Average: 4.4 (15 votes)

September 3, 1970

San Diego, CA US

Sports Arena


Immigrant Song, Heartbreaker, Dazed and Confused, Bring It On Home, That's Way, Since I've Been Loving You, Organ solo / Thank You, What Is and What Should Never Be, Moby Dick, Whole Lotta Love (medley incl. Let That Boy Boogie, Roberta, Crosscut Saw, Travelling Riverside Blues, Honey Bee, Lawdy Miss Clawdy), Communication Breakdown.


Press Review: A Noisy Evening by Led Zeppelin

The Led Zeppelin is a well-known hard rock group whose reputation has little to do with music – or so I would judge from the ensemble’s performance last night at the Sports Arena. The show put on was a combination of the old-time religion and burlesque, but it was not essentially a musical experience.

The performance was old-time religion without a message and without a moral, although there was plenty that was physical for the congregation of young people. There was the hand clapping, the shouting, the parading in the aisles – and finally there was the self-induced frenzy that was once the trademark of some evangelical religious sects.

Led Zeppelin was a kind of burlesque, but burlesque without nudity, and certainly without leering humour that usually marks that idiom.

Robert Plant, the vocalist, and his three sideman (Jimmy Page, guitar; John Paul Jones, bass; and John Bonham drums), all knew about bumps and grinds and they knew most of the other movements and sounds with which the masters of burlesque ply their art.

Plant grunted and groaned and as a singer his most effective weapon was a screaming falsetto. He could also make sound effects that imitated the guitar and bass, but his words were virtually impossible to understand. Lucky, Led Zeppelin had no message of social or political reform.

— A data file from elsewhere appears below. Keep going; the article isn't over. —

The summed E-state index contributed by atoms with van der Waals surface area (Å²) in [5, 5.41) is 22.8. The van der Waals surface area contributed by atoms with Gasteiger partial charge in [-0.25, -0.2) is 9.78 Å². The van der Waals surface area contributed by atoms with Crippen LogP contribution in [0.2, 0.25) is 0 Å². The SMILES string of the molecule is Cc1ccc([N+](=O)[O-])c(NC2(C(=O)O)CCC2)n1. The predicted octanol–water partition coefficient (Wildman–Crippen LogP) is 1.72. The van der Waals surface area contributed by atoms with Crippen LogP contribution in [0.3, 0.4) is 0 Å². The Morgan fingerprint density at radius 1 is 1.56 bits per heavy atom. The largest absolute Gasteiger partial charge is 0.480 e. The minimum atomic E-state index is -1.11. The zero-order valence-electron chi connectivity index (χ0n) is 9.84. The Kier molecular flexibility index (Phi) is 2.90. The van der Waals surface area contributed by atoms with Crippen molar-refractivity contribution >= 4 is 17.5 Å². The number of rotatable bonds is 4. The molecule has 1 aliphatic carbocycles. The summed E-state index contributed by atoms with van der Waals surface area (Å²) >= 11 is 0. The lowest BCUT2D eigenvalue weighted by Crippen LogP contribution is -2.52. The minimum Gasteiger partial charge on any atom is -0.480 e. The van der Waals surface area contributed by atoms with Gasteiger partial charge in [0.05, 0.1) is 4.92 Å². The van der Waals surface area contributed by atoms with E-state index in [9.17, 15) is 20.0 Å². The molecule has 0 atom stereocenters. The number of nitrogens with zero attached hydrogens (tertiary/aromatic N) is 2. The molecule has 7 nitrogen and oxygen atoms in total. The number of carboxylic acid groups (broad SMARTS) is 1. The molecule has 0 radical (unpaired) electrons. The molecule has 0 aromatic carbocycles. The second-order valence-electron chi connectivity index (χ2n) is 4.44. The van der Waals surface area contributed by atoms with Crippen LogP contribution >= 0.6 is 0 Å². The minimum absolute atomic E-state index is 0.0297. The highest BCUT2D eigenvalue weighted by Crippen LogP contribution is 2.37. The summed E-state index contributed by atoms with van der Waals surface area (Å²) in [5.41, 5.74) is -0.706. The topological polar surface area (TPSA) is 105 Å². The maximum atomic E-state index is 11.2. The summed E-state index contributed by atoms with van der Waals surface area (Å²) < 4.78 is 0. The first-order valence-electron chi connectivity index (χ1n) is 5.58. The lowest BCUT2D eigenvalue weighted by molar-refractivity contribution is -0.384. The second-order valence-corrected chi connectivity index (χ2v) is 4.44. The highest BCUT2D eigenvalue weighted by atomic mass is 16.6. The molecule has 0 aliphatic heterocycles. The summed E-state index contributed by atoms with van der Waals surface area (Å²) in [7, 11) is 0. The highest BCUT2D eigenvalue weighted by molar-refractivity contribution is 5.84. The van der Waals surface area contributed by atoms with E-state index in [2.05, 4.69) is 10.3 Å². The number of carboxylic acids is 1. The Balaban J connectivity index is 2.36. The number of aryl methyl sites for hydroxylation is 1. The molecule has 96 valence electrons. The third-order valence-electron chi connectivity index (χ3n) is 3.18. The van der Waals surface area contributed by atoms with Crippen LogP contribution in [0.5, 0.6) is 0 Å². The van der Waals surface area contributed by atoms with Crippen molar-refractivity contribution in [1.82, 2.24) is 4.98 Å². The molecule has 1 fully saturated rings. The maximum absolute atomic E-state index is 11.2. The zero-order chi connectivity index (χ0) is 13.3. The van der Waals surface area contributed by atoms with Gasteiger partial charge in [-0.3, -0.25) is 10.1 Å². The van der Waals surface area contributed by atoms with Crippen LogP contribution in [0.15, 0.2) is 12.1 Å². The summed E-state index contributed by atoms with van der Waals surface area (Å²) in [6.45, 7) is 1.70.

As for the music itself, the principal expressive attribute was volume – wave after car-splitting wave of volume, I suppose it is useless to complain about the harm being done to ears of young audiences – useless particularly when the idiom is so exclusively visceral. But after the decibel fad has passed, the damage will have been done to thousands of little ear drums.

Suffice it to say that the music was so loud it made the sears shake until they felt like therapeutic vibrator chairs – literally.

The one moment that came nearest to a musical experience in the traditional sense was an organ solo by John Paul Jones. With all of the echo and electronic feedback employed in this style, there were some mildly interesting polytonal effects and Jones displayed a rather highly developed rhythmic independence among voice parts.

The young audience seemed to need the chaos, the jostling, the hypnotic rhythms and the psychodrama of it all. It did not seem to have turned out purely in anticipation of a concert and other than for a few young, apparently easily excitable young girls, it seemed a rather passive group.

Anyway, if this music is part of the new life style, it somehow makes the wrong side of 40 seem like the right side.  [by D. Dierks/Music Critic/SD Union/9-4-70]

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